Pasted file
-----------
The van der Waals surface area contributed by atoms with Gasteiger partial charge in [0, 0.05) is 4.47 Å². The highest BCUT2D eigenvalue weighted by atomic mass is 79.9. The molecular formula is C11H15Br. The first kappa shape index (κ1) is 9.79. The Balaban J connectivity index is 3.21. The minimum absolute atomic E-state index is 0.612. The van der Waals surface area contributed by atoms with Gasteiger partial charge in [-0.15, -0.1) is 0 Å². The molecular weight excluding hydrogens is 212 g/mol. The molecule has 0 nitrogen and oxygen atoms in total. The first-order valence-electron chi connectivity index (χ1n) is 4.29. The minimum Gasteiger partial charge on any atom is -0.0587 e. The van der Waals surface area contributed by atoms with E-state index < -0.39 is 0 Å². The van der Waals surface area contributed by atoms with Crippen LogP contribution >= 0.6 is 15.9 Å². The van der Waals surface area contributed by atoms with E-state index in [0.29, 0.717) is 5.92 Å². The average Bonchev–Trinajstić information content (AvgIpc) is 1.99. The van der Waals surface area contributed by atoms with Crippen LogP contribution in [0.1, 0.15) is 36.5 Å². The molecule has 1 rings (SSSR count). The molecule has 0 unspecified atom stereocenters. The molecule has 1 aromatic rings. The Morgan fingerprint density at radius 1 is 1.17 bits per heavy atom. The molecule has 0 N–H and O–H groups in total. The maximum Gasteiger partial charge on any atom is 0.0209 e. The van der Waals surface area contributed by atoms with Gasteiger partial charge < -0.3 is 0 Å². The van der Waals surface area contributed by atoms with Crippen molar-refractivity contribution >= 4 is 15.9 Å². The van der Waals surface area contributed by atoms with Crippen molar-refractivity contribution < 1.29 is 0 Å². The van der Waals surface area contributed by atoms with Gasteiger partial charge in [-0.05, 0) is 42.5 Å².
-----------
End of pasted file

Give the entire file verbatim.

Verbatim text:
The van der Waals surface area contributed by atoms with Gasteiger partial charge in [0, 0.05) is 4.47 Å². The highest BCUT2D eigenvalue weighted by atomic mass is 79.9. The molecular formula is C11H15Br. The first kappa shape index (κ1) is 9.79. The Balaban J connectivity index is 3.21. The minimum absolute atomic E-state index is 0.612. The van der Waals surface area contributed by atoms with Gasteiger partial charge in [-0.15, -0.1) is 0 Å². The molecular weight excluding hydrogens is 212 g/mol. The molecule has 0 nitrogen and oxygen atoms in total. The first-order valence-electron chi connectivity index (χ1n) is 4.29. The minimum Gasteiger partial charge on any atom is -0.0587 e. The van der Waals surface area contributed by atoms with E-state index < -0.39 is 0 Å². The van der Waals surface area contributed by atoms with Crippen LogP contribution >= 0.6 is 15.9 Å². The van der Waals surface area contributed by atoms with E-state index in [0.29, 0.717) is 5.92 Å². The average Bonchev–Trinajstić information content (AvgIpc) is 1.99. The van der Waals surface area contributed by atoms with Crippen LogP contribution in [0.1, 0.15) is 36.5 Å². The molecule has 1 rings (SSSR count). The molecule has 0 unspecified atom stereocenters. The molecule has 1 aromatic rings. The Morgan fingerprint density at radius 1 is 1.17 bits per heavy atom. The molecule has 0 N–H and O–H groups in total. The maximum Gasteiger partial charge on any atom is 0.0209 e. The van der Waals surface area contributed by atoms with Gasteiger partial charge < -0.3 is 0 Å². The van der Waals surface area contributed by atoms with Crippen molar-refractivity contribution >= 4 is 15.9 Å². The van der Waals surface area contributed by atoms with Crippen molar-refractivity contribution < 1.29 is 0 Å². The van der Waals surface area contributed by atoms with Gasteiger partial charge in [-0.05, 0) is 42.5 Å².